I know, I know.
Sometimes my words don’t work.
I keep putting foreign currency in the coin slot.
No, it’s not all I have.
But it’s all awfully the same shape.
Noise remains something undesirable for people trying to communicating because to communicate is about agreeing and you can’t agree if you’re too much noise in the background, if your grammar is emitting frequencies terribly awful. I don’t just mean agreeing in the nod-your-head sense but agreeing in the pick up my thread or idea and run with it to build ourself a sweater home. Slow down. Use simpler words, this is what they say. I have my native language and my second language and even my third language but they want me to speak a kind of quiet.
They not alone, I want to speak quiet, too. Quiet is a sea and calm. Quiet is woosh and ohm and going to the Sunday market, bumping into a friend and having a conversation about your dogs while picking out potatoes. I should not disrupt the distribution of the sensible. I try not to.
It’d be cool if there was an option to toggle Autocorrect on my tongue. What I’d say would have a user-friendly Apple sheen.
My French teacher used to say that knowing many languages is like having different pairs of glasses to see the world through. He was right. But he didn’t mention that it would not be so easy to keep myself to wearing one pair at a time, and wearing many is at once both uncomfortable and unfashionable, though inevitable.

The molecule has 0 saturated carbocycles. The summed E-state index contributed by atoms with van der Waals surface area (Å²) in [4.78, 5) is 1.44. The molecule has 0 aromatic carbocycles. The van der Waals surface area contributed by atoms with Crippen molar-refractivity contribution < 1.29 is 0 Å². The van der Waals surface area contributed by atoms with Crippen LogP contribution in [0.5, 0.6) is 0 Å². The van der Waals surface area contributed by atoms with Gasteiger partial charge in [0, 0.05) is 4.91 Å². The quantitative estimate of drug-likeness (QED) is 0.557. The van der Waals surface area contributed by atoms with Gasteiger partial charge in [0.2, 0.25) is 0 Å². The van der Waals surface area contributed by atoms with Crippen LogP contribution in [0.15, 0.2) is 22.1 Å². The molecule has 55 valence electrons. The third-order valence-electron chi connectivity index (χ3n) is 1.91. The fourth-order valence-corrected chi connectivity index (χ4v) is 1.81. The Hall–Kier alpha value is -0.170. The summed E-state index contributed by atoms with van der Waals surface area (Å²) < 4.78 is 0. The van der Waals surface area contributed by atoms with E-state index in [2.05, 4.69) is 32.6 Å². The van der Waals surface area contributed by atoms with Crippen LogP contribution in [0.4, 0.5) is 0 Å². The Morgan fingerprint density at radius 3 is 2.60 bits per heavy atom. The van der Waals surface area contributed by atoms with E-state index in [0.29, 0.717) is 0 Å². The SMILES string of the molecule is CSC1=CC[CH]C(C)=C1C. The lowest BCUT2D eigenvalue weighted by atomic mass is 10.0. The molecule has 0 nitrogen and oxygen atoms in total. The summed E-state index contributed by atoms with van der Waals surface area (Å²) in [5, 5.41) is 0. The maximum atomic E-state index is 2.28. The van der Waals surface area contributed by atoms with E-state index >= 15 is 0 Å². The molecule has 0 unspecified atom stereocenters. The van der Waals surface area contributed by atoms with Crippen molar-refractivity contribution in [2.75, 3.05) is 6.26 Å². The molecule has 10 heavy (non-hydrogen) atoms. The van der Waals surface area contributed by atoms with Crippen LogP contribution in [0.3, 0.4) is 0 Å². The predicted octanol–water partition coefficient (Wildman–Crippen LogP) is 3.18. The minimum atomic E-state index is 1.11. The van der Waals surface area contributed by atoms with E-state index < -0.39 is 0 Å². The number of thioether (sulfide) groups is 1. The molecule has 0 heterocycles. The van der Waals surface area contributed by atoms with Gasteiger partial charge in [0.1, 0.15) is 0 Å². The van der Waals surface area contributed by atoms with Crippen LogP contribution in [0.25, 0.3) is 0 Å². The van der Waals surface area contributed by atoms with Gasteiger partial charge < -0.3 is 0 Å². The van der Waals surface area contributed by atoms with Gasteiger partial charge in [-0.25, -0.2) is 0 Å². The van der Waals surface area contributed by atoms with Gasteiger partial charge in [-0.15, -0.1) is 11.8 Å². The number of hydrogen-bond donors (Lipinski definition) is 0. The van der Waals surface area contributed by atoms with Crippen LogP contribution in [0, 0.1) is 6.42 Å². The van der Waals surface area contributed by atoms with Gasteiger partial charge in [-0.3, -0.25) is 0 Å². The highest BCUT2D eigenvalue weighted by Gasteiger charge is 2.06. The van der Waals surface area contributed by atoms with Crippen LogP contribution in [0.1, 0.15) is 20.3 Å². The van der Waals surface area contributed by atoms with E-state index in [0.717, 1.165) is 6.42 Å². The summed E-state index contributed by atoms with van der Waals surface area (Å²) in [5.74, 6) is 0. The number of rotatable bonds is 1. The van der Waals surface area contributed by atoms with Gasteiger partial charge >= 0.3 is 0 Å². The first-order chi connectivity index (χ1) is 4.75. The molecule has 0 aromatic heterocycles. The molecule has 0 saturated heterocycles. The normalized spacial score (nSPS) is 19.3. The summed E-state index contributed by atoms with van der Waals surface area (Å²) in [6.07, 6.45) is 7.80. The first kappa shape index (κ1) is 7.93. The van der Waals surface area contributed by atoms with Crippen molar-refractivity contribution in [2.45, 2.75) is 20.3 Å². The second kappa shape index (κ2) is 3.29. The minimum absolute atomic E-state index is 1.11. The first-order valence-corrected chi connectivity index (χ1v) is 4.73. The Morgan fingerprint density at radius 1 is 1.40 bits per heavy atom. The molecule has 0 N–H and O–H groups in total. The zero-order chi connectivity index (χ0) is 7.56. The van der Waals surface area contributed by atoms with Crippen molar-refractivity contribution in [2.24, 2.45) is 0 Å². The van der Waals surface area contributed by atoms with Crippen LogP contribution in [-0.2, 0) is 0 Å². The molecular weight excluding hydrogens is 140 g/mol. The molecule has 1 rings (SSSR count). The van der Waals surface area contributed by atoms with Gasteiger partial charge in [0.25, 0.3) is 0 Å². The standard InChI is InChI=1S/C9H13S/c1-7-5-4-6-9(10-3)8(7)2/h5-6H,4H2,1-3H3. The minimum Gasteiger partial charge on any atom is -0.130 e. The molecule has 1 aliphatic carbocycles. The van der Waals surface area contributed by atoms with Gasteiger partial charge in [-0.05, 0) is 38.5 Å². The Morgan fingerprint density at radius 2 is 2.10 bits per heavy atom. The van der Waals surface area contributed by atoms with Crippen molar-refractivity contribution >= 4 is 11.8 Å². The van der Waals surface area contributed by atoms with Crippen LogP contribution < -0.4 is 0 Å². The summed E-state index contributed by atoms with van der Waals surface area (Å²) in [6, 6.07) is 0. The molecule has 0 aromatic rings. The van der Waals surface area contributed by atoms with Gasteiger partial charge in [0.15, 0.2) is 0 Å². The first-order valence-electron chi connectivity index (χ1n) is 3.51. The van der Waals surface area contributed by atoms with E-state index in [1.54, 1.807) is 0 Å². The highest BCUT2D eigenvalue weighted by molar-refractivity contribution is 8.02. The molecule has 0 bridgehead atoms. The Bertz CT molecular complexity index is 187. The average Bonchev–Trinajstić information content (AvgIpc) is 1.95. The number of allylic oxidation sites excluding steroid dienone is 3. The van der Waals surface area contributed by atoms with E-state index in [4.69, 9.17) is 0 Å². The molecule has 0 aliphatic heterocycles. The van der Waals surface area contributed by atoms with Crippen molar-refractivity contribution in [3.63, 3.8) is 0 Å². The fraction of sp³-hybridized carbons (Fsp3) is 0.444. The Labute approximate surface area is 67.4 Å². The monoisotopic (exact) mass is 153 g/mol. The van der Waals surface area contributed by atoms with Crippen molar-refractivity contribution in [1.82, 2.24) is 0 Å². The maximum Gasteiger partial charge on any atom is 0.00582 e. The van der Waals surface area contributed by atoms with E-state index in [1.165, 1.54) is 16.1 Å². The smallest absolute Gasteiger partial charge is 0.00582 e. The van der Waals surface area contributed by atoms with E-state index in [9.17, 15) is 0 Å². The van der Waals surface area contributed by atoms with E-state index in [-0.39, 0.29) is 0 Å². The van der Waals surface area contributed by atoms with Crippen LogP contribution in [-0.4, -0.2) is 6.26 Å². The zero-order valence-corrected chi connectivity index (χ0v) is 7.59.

I pick up the pronunciation of te reo Māori more easily than Anglophones because both te reo Māori and Romanian are phonetic languages. In my first year of living in New Zealand, I discovered that the word ‘honey’ in te reo Māori is mīere, almost the same as the Romanian miere and pronounced almost identically. A te reo Māori teacher once told me that, in her experience, migrants put in more effort to pronounce words than Pākeha.
I decided to learn French in high school because many French words share morphology with Romanian words. The French for ‘moon’ is lune and the Romanian is luna. Honeymoon is lune de miel or luna de miere. I like the early period of language acquisition, because notions can talk to each other without the burdens of context, register and tone wobbling the equilibrium of their match-making.
Noun: immigrant (keep the prefix; it signals your intent to stay put)
Verb: être en train de
Together in a sentence: The trying immigrant is en train d’essayer.